In the various surreptitiously recorded videos Live Action has published, actors are, for instance, shown telling Planned Parenthood clinic workers certain information to test if they will violate state statutes. For example, actors have posed as minors with adult boyfriends in states that require a clinic to report this as an instance of potential statutory rape, and Live Action has been able to successfully bring complaints against a few clinics for violating this regulation. In another example, Live Action actors have told clinic workers they intend to abort if they find out they are carrying a fetus of a particular sex, in an effort to prove that Planned Parenthood allows abortions based on sex-selection.

But Balch’s strategy is much more ambitious. Whereas Live Action activists tend to publish their videos or recordings online, as well as reporting them to authorities, the activists themselves would be able to sue clinics and doctors under Balch’s plan.

This strategy is part of a larger trend of expanding the category of people who can interfere with a woman’s decision of whether or not to continue a pregnancy. Another national anti-choice group, Americans United for Life, has also jumped aboard this strategy, offering model legislation to help states pass laws allowing outside parties to sue abortion clinics for not enforcing abortion statutes. And some state legislatures, such as in Wisconsin, have already attempted to create legal standing for outside parties—such as a woman’s mother-in-law—to file a civil lawsuit against a provider.

(Notably, as more state legislators try to widen the scope of who has a stake in a woman’s pregnancy, others are working to decrease a woman’s autonomy within her own pregnancy. Louisiana, for example, recently passed a law whose vague language effectively turns a brain-dead woman into an incubator if the fetus is at least 20 weeks’ gestation.)

“There are several advantages to civil remedies,” Balch said. “One is you can give standing—that is to say the ability to bring a case for an injunction to people who aren’t prosecutors—to private individuals. You can say, for example, if somebody is performing an abortion that violates the law in some particular perspective that the woman upon whom the abortion is performed or attempted, or certain relatives of that individual, can bring a case.”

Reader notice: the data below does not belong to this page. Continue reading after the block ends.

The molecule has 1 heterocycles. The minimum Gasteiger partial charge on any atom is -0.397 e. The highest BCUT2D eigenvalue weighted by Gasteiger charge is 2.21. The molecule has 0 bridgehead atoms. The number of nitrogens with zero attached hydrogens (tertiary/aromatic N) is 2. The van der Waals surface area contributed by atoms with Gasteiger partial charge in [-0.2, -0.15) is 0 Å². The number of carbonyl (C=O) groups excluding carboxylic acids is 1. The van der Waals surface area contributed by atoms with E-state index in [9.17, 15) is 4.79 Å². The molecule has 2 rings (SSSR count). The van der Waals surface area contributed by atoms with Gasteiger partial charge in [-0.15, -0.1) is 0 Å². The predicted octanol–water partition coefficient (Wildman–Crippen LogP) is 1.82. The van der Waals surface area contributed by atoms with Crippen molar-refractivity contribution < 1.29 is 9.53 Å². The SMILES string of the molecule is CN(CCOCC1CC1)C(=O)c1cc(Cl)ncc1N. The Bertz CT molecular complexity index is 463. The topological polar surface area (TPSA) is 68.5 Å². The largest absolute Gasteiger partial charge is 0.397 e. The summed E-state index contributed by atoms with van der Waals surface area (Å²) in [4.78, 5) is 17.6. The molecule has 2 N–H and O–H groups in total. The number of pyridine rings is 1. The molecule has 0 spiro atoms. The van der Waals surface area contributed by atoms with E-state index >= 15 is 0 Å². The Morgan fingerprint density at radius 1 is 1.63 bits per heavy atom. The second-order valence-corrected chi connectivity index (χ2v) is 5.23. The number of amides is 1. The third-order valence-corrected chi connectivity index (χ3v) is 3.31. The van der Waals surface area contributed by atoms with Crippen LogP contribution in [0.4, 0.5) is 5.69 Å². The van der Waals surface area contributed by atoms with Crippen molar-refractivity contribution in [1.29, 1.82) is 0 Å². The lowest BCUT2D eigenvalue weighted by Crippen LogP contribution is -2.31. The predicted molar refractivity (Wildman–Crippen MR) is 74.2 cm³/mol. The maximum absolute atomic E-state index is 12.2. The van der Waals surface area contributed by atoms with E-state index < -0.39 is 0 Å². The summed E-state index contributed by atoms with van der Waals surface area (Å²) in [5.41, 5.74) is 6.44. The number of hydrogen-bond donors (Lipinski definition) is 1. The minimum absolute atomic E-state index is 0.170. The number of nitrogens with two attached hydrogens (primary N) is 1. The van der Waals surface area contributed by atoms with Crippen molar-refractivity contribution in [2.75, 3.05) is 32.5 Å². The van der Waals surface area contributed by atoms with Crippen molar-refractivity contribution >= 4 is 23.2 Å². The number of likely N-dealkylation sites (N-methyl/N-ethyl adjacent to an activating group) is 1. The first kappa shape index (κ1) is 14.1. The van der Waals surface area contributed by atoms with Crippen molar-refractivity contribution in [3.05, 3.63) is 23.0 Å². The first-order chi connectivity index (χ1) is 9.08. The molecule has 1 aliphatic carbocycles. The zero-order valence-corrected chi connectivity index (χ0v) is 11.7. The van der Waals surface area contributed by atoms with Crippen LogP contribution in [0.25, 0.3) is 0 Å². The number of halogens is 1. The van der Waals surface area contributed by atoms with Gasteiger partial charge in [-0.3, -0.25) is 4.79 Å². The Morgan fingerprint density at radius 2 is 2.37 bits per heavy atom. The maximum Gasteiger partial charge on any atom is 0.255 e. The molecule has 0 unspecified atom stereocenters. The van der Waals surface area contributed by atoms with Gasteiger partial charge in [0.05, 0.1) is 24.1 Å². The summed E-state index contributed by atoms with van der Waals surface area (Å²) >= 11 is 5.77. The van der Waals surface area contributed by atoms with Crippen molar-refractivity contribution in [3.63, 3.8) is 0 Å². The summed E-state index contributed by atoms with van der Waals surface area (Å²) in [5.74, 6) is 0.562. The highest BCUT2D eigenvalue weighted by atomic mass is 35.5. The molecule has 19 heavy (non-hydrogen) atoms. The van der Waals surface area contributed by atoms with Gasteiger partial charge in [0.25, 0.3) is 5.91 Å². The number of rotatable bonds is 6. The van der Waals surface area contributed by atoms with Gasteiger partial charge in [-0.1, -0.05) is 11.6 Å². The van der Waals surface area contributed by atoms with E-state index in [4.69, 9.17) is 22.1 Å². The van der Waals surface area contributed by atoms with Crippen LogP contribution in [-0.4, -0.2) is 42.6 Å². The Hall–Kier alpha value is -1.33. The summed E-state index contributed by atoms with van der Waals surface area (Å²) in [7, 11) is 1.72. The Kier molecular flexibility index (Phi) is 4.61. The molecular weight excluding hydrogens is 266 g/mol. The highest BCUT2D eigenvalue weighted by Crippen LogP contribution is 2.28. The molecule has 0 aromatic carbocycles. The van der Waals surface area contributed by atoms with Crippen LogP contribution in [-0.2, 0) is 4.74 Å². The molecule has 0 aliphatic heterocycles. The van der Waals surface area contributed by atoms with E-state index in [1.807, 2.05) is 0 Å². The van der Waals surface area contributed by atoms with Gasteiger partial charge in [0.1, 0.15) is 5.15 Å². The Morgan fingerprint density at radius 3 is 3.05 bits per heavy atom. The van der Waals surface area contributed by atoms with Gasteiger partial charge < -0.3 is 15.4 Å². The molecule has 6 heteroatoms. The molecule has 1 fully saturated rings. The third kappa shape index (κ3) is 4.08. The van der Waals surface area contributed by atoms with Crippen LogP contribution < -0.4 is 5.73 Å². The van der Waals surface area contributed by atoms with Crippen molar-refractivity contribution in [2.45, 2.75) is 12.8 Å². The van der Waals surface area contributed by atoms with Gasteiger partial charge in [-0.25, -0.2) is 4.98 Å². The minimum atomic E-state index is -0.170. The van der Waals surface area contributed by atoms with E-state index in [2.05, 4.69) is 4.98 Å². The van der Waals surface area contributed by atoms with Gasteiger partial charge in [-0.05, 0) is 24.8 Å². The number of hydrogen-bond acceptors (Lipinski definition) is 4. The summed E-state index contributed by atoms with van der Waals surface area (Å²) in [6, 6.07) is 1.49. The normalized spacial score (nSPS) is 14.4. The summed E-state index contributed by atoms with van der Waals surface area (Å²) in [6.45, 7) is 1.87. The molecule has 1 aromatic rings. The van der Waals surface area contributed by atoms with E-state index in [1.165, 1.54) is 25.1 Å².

“Attempted” is the key word here, because it would create standing for activists who go to clinics and pretend to seek an abortion.

And even if she didn’t win the case, Balch explained there are other ways to harm abortion providers using civil remedies. In fact, he said, civil suits have some advantages over criminal suits because the party suing can use civil discovery to obtain the provider’s medical records. Additionally, plaintiffs can appeal if their injunction is denied, whereas a prosecutor would not be able to appeal after losing a criminal suit.

As to why the National Right to Life Committee is now advocating this strategy, conference speakers and attendees made frequent reference to the need to “make a difference, not a statement,” when it comes to their efforts to overturn the constitutional right to choose whether to carry a pregnancy to term.

That’s a thinly veiled criticism of the more fanatical wing of the anti-choice camp, whose members are ramping up their support for “personhood” laws, which would give zygotes and fetuses the same rights as people, and would effectively criminalize all abortion.

Top National Right to Life directors argued that, at this point in time, “personhood” laws are politically unpopular, unlikely to stand up in the courts, and their ramifications are unknown. (Thus, even if a “personhood” law were to pass unchallenged, it’s unclear if it would effectively ban abortion.)

However, Balch believes that expanding the types of situations in which abortion providers can be sued, as well as pushing for more sting operations, would be more palatable to the general public.

Amanda Allen, the state legislative counsel of the New York-based Center for Reproductive Rights, told Rewire in a written statement that this type of proposal is problematic because it singles out abortion providers for different treatment than other medical professionals, and its intended goal is to curb access to reproductive health services. She also noted that traditional civil remedies are already available, such as medical malpractice claims, for the patient.

“Any efforts to impose greater penalties on abortion providers compared to other health care providers, or to allow third parties to use an enforcement mechanism to harass an abortion provider or get access to confidential patient records, are blatant efforts to further stigmatize abortion care, choke off women’s access to essential reproductive health care services, and intimidate abortion providers,” Allen said.